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Botswana: President's State of the Nation Address



From: Press Secretary

Please find below (& apologies for delay due to technical bottleneck):



1. Mr. Speaker, it is once again my honour to address the opening of this Third Session of our Ninth Parliament. As the dust from our richly deserved independence celebrations begins to settle, let us count our blessings and take an honest inventory of the challenges we face as a nation.

2. At forty years of age, we are a mature nation and must consolidate the remarkable achievements we have made over the past four decades. The theme of my message to this Honourable House, and through it to the nation at large will therefore be, "Maturity and Consolidation."

3. Mr. Speaker, through the efforts and sacrifice of those who came before us, we have graduated our beloved country into the top leagues of nationhood. Our positive attributes as a nation have earned us a place amongst the respected members of the world community.

4. Since independence, our country has earned itself high international ratings on the quality of governance, media freedom, freedom of economic activity, peace and stability, gender equality in education, credit ratings and numerous other accolades. We need to jealously secure that well deserved place of honour and be driven by the passion to be counted amongst the best in the world. As a mature adult nation that has carved a place for itself, we will be judged by world standards on many fronts. It is therefore incumbent upon us to live up to the expectations of our age.

5. Let us be driven by the quest for world class service, visionary leadership, and a strong determination to build a dynamic nation that inspires its successive generations. Above all, let us re - dedicate ourselves to live by our national principles of Democracy, Development, Self -reliance, Unity and Botho.

6. Since we attained our independence forty years ago, successive members of this Honourable House have defended, nurtured, consolidated and sustained our values and democratic tradition. I therefore wish to pay tribute to all the past Members from both sides of this Honourable House, for their contribution to the development of our democratic tradition.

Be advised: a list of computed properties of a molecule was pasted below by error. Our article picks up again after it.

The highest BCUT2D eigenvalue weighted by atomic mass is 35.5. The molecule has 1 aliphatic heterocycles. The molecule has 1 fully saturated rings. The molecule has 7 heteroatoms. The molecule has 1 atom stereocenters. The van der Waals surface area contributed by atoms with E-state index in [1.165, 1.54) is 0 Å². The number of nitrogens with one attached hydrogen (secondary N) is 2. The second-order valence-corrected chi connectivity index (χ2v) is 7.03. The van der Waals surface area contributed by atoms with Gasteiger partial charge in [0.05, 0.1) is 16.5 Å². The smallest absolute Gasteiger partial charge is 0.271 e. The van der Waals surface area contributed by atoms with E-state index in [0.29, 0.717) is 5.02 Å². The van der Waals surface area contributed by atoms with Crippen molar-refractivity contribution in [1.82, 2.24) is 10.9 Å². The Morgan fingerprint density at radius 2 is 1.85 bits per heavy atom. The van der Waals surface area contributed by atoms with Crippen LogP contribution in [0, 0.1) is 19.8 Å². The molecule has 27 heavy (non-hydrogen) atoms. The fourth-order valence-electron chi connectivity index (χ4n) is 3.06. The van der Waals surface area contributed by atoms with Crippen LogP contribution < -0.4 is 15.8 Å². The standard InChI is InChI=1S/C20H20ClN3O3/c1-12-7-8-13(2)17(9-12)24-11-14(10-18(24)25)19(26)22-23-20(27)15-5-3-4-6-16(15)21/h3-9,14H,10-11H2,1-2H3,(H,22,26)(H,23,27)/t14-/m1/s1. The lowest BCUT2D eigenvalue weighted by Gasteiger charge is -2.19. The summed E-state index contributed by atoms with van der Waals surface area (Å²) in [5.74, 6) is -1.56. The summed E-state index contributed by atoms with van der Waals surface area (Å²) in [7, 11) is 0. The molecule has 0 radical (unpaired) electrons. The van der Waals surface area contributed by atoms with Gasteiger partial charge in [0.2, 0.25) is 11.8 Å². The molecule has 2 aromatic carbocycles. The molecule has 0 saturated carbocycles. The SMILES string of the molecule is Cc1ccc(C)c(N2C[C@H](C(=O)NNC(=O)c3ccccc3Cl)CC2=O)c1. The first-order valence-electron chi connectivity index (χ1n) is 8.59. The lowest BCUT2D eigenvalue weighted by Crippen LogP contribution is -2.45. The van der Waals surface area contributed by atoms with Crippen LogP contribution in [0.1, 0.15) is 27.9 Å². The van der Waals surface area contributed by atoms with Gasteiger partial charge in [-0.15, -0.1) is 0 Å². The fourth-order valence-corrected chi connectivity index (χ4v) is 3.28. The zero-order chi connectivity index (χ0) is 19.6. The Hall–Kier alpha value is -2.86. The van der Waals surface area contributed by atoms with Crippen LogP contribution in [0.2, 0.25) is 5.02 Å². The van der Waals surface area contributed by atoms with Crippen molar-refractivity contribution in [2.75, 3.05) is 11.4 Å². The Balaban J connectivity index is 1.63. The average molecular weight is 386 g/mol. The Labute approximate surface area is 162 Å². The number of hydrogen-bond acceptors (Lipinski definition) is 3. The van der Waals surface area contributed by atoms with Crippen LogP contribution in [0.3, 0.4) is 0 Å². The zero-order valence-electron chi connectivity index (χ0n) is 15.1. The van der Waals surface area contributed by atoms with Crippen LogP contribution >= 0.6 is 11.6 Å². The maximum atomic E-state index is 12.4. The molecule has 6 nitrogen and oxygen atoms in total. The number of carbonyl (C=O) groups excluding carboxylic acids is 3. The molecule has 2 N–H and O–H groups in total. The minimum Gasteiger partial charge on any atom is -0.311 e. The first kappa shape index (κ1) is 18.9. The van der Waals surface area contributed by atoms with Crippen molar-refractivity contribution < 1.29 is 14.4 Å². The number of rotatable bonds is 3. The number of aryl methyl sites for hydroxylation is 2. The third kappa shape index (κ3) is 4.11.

7. Our predecessors were men and women who had to endure all manner of discomfort as they improvised and traversed the dusty roads of our poverty stricken republic to build for us what we all enjoy today. May their example of sacrifice and patriotism continue to inspire us.

8. Mr. Speaker, as we strive to consolidate our achievements and enter the next phase of our development, we need to ensure that, every sector of our society, every institution and every individual citizen, set themselves the highest standards of performance and accountability. In this respect, I am pleased to note, that many institutions, amongst them the legal profession, are beginning to set themselves high standards of performance and ethical conduct.


9. Mr. Speaker, one of the fundamental principles of our constitutional order is the separation of powers between the legislature, the executive and the judiciary. That principle, I am happy to observe, has enabled our Parliament to develop over the years, into an independent institution that scrutinizes Government action and holds the Executive accountable. I pledge as head of the Executive, to continue to defend that sacred principle that is the corner- stone of every truly democratic country.

10. I however wish to appeal to this Honourable House to remain mindful of the reality that, as an institution that oversees the performance of the Executive and the rest of society, its own performance will at all times, be under public scrutiny. Whilst I can not question the Honourable Members' Parliamentary privilege to speak for as long as they prefer to, my earnest appeal to you, is that we work in a business - like manner so that we can complete the legislative programme, hence delivery of services to the nation on time. The implementation of the National Development Plan is a responsibility for all, not just the Executive, not just the public service. We cannot, should not, hold the destiny of the nation to ransom in order to show displeasure with one another.